discussed, and the wants and dangers of Ooroony laid

As commonly happens everywhere, civilized nations and
popular governments forming no exceptions to the rule,
the ascendency of evil in this cluster of remote and savage


islands was owing altogether to the activity and audacity
of a few wicked men, rather than to the inclination of the
mass. The people greatly preferred the mild sway of their
lawful chief, to the violence and exactions of the turbulent
warrior who had worked his way into the ascendant ; and,
if a portion of the population had, unwittingly, aided the
latter in his designs, under the momentary impulses of a
love of change, they now fully repented of their mistake,
and would gladly see the old condition of things restored.
There was one island, in particular, which might be con
sidered as the seat of power in the entire group. Ooroony
had been born on it, and it had long been the residence
of his family ; but Waally succeeded in driving him off of
it, and of intimidating its people, who, in secret, pined for
the return of their ancient rulers. If this island could be
again put in his possession, it would, itself, give the good
chief such an accession of power, as would place him, at
once, on a level with his competitor, and bring the war
back to a struggle on equal terms. Could this be done
with the assistance of the schooner, the moral effect of
such an alliance would, in all probability, secure Ooroony's
ascendency as long as such an alliance lasted.

It would not have been easy to give a clearer illustration
of the truth that " knowledge is power," than the case now
before us affords. Here was a small vessel, of less than a
hundred tons in measurement, with a crew of twelve men,
and armed with three guns, that was not only deemed to
be sufficient, but which was in fact amply sufficient to
change a dynasty among a people who counted their hosts
in .thousands. The expedients of civilized life gave the
governor this ascendency, and he determined to use it
justly, and in moderation. It was his wish to avoid blood
shed ; and after learning all the facts he could, he set about
his task coolly and with prudence.

The first thing done, was to carry the schooner in, with
in reach of shot of Waally's principal fortress, where his
ruling chiefs resided, and which in fact was the hold where
about a hundred of his followers dwelt ; fellows that kept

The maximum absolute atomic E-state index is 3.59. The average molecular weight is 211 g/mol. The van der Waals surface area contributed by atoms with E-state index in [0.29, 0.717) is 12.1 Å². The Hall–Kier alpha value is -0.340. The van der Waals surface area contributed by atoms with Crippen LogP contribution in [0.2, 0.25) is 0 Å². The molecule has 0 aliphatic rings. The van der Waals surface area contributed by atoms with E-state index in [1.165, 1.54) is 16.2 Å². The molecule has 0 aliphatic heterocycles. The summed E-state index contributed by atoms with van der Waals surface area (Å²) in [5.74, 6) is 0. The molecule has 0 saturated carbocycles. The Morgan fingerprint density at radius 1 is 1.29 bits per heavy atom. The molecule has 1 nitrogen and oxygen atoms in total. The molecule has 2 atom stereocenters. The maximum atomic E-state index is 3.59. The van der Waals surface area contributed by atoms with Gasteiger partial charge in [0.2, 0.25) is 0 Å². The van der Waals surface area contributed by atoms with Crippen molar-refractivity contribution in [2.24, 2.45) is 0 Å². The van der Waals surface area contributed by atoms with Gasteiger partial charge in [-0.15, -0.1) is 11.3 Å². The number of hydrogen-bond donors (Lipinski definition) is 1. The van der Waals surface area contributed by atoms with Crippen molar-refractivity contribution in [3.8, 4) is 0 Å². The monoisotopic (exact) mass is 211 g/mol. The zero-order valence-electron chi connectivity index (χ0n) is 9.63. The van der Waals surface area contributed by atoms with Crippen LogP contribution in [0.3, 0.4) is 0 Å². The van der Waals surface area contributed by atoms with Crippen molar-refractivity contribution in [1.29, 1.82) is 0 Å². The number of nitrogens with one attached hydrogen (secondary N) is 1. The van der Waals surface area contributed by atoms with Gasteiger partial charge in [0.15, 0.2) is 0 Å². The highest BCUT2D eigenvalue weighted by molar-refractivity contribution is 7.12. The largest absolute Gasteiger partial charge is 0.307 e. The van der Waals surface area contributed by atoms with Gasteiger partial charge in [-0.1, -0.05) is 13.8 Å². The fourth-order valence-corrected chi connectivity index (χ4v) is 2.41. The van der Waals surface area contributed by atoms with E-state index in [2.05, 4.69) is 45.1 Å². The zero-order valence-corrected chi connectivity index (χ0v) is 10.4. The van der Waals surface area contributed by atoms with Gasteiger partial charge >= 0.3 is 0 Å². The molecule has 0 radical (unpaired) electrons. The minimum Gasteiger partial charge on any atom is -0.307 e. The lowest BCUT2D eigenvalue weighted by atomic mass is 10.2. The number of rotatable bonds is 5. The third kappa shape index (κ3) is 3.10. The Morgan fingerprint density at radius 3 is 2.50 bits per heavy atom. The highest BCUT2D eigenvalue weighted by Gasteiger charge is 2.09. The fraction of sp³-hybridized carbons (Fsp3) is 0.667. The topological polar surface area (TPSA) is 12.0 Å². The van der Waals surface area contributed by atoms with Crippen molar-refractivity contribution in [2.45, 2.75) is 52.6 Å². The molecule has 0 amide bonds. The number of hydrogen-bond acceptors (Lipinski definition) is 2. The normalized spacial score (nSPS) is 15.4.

the whole island in fear, and who rendered it subservient
to Waally's wishes. This fortress, fort, or whatever it
should be called, was then summoned, its chief being com-


manded to quit, not only the hold, but the island altoge
ther. The answer was a defiance. As time was given for
the reception of this reply, measures had been taken to
support the summons by a suitable degree of concert and
activity. Ooroony landed in person, and got among his
friends on the island, who, assured of the support of the
schooner, took up arms to a man, and appeared in a force
that, of itself, was sufficient to drive Waally's men into the
sea. Nevertheless, the last made a show of resistance
until the governor fired his six-pounder at them. The shot
passed through the wooden pickets, and, though it hurt no
one, it made such a clatter, that the chief in command sent
out a palm-branch, and submitted. This bloodless conquest
caused a revolution at once, in several of the less important
islands, and in eight-and-forty hours, Ooroony found him
self where he had been when Betts appeared in the Nesha-
mony. Waally was fain to make the best of matters, and
even he came in, acknowledged his crimes, obtained a
pardon, and paid tribute. The effect of this submission
on the part of Waally, was to establish Ooroony more
strongly than ever in authority, and to give him a chance
of reigning peacefully for the remainder of his days. All
this was done in less than a week after the war had begun
in earnest, by the invasion of the Reef!

The governor was too desirous to relieve the anxiety of
those he had left behind him to accept the invitations that
he, and his party, now received to make merry. He traded
a little with Ooroony's people, obtaining many things that
were useful in exchange for old iron, and other articles of
little or no value. What was more, he ascertained that
sandal-wood was to be found on Rancocus Island in small
quantities, and in this group in abundance. A contract
was made, accordingly, for the cutting and preparing of a
considerable quantity of this wood, which was to be ready
for delivery in the course of three months, when it was
understood that the schooner was to return and take it in.
These arrangements completed, the Friend Abraham White
sailed for home.

Instead of entangling himself in the channels to leeward,
Mark made the land well to the northward, entering the
group by a passage that led him quite down to the Reef,